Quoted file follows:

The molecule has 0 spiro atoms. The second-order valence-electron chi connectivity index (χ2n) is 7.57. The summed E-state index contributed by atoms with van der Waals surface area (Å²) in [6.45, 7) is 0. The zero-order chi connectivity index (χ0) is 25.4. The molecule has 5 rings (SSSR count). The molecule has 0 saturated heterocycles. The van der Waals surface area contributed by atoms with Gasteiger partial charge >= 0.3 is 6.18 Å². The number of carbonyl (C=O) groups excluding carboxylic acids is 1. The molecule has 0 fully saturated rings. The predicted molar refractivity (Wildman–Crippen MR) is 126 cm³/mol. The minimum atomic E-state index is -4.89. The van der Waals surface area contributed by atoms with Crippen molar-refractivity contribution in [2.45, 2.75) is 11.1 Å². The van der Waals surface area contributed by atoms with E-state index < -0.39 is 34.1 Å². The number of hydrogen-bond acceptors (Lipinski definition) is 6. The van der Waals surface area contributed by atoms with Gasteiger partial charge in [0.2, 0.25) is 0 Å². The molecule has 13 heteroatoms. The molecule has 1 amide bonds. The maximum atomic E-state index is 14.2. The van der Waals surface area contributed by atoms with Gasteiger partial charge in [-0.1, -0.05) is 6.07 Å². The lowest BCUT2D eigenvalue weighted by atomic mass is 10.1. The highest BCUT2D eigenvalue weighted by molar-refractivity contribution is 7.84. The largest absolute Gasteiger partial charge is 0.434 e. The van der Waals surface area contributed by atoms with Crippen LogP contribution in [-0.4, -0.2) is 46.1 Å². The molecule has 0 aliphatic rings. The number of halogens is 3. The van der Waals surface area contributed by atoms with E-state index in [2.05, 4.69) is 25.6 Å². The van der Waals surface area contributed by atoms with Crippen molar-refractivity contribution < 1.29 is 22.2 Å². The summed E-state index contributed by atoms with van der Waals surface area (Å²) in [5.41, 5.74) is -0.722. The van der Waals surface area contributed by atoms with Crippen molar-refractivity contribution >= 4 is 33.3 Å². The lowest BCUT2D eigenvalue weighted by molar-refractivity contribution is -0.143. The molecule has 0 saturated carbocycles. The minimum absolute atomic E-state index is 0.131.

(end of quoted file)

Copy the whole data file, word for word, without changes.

The molecule has 0 spiro atoms. The second-order valence-electron chi connectivity index (χ2n) is 7.57. The summed E-state index contributed by atoms with van der Waals surface area (Å²) in [6.45, 7) is 0. The zero-order chi connectivity index (χ0) is 25.4. The molecule has 5 rings (SSSR count). The molecule has 0 saturated heterocycles. The van der Waals surface area contributed by atoms with Gasteiger partial charge >= 0.3 is 6.18 Å². The number of carbonyl (C=O) groups excluding carboxylic acids is 1. The molecule has 0 fully saturated rings. The predicted molar refractivity (Wildman–Crippen MR) is 126 cm³/mol. The minimum atomic E-state index is -4.89. The van der Waals surface area contributed by atoms with Crippen molar-refractivity contribution in [2.45, 2.75) is 11.1 Å². The van der Waals surface area contributed by atoms with E-state index < -0.39 is 34.1 Å². The number of hydrogen-bond acceptors (Lipinski definition) is 6. The van der Waals surface area contributed by atoms with Gasteiger partial charge in [0.2, 0.25) is 0 Å². The molecule has 13 heteroatoms. The molecule has 1 amide bonds. The maximum atomic E-state index is 14.2. The van der Waals surface area contributed by atoms with Gasteiger partial charge in [-0.1, -0.05) is 6.07 Å². The lowest BCUT2D eigenvalue weighted by atomic mass is 10.1. The highest BCUT2D eigenvalue weighted by molar-refractivity contribution is 7.84. The largest absolute Gasteiger partial charge is 0.434 e. The van der Waals surface area contributed by atoms with Crippen LogP contribution in [-0.4, -0.2) is 46.1 Å². The molecule has 0 aliphatic rings. The number of halogens is 3. The van der Waals surface area contributed by atoms with E-state index in [2.05, 4.69) is 25.6 Å². The van der Waals surface area contributed by atoms with Crippen molar-refractivity contribution < 1.29 is 22.2 Å². The summed E-state index contributed by atoms with van der Waals surface area (Å²) in [5.41, 5.74) is -0.722. The van der Waals surface area contributed by atoms with Crippen molar-refractivity contribution >= 4 is 33.3 Å². The lowest BCUT2D eigenvalue weighted by molar-refractivity contribution is -0.143. The molecule has 0 saturated carbocycles. The minimum absolute atomic E-state index is 0.131.